Institute of Virology Charité: Helmut Ruska House, photo: Charité
Institute of Virology Charité: Helmut Ruska House, photo: Charité

Institute of Virology of Charité

The Institue of Virology of CharitéUniversitätsmedizin Berlin belongs to the CharitéCentrum for diagnostic and preventive laboratory medicine, in short: CC 5.

On the following pages the institute and its research are presented.

In addition, information is provided on activities in the areas of diagnostics, and teaching and learning.

Greetings from Christian Drosten, Head of Institute (click here)

After a year spent relocating labs from Bonn, including moving into a historical building while it was (and still is) being refurbished, I am happy to say that it feels like we are coming out of the eclipse and getting back to work. It is great to be at the heart of the German capital, in the middle of a thriving research community and a city full of culture and history.

Being in Berlin brings many new collaborations, contacts, and opportunities – it feels good to be welcomed and involved. Our research continues to focus on emerging viruses and viral emergence – the processes in evolution and ecology that lead to the appearance of real or perceived threats from viruses.

Protection against epidemic threats is a priority in an era of connectivity and change. It is a giant challenge for society, and will have to be guided by knowledge generated by broad involvement of the research community. At one of the largest medical centres in Europe, we hope to contribute to a better understanding of processes in biology and advise countermeasures in medicine and public health.

Christian Drosten

Human West Nile Virus case imported to Germany

West Nile Virus Tree with the new WNV found in Germany in 2018.
Maximum Likelihood phylogenetic analysis of complete coding sequence from the imported WNV case together with reference sequences. Bootstrap values (%) of 500 repetitive analyses are given next to the nodes. Taxon names of all reference sequences include GenBank accession number, strain, and lineage as defined before [1,2].

1 Barzon, L. et al. Clin Microbiol Infect 21, 1122 e1121-1110, doi:10.1016/j.cmi.2015.07.018 (2015).
2 Fall, G. et al. PLoS Negl Trop Dis 11, e0006078, doi:10.1371/journal.pntd.0006078 (2017).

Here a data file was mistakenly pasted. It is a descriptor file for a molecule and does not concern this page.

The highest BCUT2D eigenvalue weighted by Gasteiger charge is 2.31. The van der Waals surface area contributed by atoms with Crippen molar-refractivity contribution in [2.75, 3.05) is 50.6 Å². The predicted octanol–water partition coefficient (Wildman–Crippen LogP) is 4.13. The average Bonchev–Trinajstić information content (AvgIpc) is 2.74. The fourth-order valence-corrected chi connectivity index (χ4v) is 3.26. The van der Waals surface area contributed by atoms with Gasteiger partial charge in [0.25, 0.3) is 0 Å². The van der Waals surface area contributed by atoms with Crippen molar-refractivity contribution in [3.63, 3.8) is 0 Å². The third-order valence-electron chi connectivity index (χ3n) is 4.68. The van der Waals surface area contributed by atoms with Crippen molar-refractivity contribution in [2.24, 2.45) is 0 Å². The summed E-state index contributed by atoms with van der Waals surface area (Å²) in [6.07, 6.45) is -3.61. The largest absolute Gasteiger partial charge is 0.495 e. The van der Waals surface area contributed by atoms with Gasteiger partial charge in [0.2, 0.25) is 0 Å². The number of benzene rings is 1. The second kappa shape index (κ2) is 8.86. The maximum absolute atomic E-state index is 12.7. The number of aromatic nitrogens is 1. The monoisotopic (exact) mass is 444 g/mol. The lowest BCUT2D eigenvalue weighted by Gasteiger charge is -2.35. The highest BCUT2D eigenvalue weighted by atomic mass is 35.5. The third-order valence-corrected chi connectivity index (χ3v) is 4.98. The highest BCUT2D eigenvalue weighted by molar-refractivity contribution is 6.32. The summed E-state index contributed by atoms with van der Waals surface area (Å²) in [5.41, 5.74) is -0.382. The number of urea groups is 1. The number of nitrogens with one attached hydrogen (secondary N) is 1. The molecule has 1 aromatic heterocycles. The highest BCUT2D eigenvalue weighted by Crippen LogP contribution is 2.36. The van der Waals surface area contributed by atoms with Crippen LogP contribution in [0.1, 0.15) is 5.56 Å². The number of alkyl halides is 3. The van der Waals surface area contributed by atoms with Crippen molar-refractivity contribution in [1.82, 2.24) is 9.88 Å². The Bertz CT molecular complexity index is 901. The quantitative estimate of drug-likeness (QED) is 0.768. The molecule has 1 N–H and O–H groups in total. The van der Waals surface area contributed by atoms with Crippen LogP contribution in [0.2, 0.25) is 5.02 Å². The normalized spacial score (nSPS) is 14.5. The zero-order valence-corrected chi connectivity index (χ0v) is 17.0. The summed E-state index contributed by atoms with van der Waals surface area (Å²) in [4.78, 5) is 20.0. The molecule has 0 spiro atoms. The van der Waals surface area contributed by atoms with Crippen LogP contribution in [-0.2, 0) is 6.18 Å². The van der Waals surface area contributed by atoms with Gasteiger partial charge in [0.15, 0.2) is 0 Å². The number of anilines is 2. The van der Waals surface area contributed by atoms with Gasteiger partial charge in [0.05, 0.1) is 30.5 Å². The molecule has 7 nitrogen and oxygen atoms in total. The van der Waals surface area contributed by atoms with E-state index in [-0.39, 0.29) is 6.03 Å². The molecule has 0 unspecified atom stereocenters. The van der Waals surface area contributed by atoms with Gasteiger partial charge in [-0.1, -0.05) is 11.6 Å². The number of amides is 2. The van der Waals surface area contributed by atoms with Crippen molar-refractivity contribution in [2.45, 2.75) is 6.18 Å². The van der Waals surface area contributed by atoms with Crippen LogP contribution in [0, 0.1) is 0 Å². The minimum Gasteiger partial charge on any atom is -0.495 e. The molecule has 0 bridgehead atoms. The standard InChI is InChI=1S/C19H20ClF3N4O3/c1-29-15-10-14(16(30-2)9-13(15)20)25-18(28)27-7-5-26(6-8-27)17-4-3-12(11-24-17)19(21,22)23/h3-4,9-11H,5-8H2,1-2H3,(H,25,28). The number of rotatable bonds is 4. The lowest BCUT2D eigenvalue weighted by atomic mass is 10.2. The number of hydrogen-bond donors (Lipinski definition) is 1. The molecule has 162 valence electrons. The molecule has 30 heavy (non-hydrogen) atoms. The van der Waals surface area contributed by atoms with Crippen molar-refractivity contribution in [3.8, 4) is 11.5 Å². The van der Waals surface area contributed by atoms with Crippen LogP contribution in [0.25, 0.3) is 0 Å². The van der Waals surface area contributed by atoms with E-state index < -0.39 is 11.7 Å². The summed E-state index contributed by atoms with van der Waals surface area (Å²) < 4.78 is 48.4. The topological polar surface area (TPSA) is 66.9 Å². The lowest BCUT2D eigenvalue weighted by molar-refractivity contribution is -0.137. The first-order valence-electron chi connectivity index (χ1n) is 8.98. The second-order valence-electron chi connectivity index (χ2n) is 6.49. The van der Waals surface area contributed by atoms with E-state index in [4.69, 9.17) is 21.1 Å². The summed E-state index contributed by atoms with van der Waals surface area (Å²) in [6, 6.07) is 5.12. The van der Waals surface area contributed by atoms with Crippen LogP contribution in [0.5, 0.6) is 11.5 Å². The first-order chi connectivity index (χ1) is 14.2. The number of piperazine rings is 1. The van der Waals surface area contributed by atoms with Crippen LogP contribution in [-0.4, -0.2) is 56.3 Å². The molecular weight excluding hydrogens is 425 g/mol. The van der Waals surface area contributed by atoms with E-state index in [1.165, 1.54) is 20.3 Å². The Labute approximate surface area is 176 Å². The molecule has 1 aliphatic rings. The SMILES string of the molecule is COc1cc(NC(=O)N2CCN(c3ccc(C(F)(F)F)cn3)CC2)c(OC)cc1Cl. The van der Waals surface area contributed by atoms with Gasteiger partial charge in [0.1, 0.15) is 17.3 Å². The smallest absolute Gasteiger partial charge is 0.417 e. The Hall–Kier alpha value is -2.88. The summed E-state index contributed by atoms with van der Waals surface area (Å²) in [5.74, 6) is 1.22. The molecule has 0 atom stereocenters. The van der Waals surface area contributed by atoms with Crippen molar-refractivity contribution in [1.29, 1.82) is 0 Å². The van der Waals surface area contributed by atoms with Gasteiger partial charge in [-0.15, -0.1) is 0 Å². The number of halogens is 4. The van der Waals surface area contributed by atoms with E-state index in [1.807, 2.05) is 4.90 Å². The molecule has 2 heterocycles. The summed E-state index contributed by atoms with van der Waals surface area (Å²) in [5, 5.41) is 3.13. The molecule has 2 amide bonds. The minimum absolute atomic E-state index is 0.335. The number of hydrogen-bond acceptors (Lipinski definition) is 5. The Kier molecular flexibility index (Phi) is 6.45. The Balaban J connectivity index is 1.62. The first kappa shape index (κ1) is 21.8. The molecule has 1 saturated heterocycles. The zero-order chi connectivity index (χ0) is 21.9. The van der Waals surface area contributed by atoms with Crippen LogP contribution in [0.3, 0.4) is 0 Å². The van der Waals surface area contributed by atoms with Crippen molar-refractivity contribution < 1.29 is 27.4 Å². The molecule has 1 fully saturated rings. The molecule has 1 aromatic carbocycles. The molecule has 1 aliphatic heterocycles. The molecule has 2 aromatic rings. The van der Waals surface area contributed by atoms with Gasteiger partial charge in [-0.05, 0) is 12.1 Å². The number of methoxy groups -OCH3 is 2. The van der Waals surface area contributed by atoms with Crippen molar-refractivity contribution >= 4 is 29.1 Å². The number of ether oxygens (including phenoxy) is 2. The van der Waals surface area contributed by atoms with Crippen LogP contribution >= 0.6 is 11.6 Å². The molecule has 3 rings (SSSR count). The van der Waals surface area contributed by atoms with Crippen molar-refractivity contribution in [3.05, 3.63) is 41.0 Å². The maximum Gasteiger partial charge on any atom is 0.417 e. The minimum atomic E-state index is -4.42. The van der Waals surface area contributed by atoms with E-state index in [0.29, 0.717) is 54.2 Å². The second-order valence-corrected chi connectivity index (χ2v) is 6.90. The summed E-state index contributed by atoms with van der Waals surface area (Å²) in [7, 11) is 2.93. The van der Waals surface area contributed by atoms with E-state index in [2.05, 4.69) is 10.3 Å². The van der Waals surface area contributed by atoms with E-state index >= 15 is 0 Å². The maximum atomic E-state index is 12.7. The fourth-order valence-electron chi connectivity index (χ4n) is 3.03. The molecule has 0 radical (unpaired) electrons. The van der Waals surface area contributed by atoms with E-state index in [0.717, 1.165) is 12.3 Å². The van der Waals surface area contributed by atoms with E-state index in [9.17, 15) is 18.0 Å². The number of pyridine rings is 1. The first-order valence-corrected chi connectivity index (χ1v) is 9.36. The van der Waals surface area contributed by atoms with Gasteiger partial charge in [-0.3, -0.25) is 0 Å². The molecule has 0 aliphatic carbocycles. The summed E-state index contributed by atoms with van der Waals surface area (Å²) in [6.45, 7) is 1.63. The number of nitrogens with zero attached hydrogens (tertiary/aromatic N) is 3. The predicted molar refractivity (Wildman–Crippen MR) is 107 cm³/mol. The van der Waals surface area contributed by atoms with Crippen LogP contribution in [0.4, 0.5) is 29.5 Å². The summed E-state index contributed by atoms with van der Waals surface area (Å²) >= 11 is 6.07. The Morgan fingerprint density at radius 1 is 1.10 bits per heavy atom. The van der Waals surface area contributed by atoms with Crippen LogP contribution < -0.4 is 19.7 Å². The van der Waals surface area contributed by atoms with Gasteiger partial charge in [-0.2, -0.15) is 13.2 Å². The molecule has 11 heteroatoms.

A patient hospitalized in Berlin since 18th August 2018 has been confirmed to have an infection with West Nile Virus (WNV). The infection was likely acquired during a holiday trip to Northern Italy (Venice area) after his return cerebrospinal fluid and blood samples taken on 28th of August tested positive for West Nile virus RNA.

In light of the recent increase of human West Nile virus cases in Southern Europe (see: https://ecdc.europa.eu/en/west-nile-fever/surveillance-and-disease-data/disease-data-ecdc
for details) and the lack of any available virus sequences we want to share the WNV genome sequence obtained from the CSF sample of this case. Download-LINK *.fasta

The full genome sequence is highly similar to that of strain Italy/2014/Verona/35.2 (GenBank Acc No. KP789956), a strain that belongs to genetic lineage II and was obtained from a human case in the same geographic area 4 years ago. There are only 12 nucleotide exchanges across the entire genome of 10,939 nt.
The sequence has been submitted to GenBank for immediate release (GenBank Acc. no. MH910045).

Victor Corman

Christian Drosten

Recent Publications

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More News

On March 1, 2018, the German Center for Infection Research / Deutsches Zentrum für Infektionsforschung (DZIF) at Charité published a press release entitled "How reliable is diagnostic testing for Zika?". According to DZIF scientists, the "molecular diagnostic tests for the Zika virus in Brazil are not always reliable. Almost two thirds of all laboratories showed false-positive or false-negative results".

Institue of Virology: Location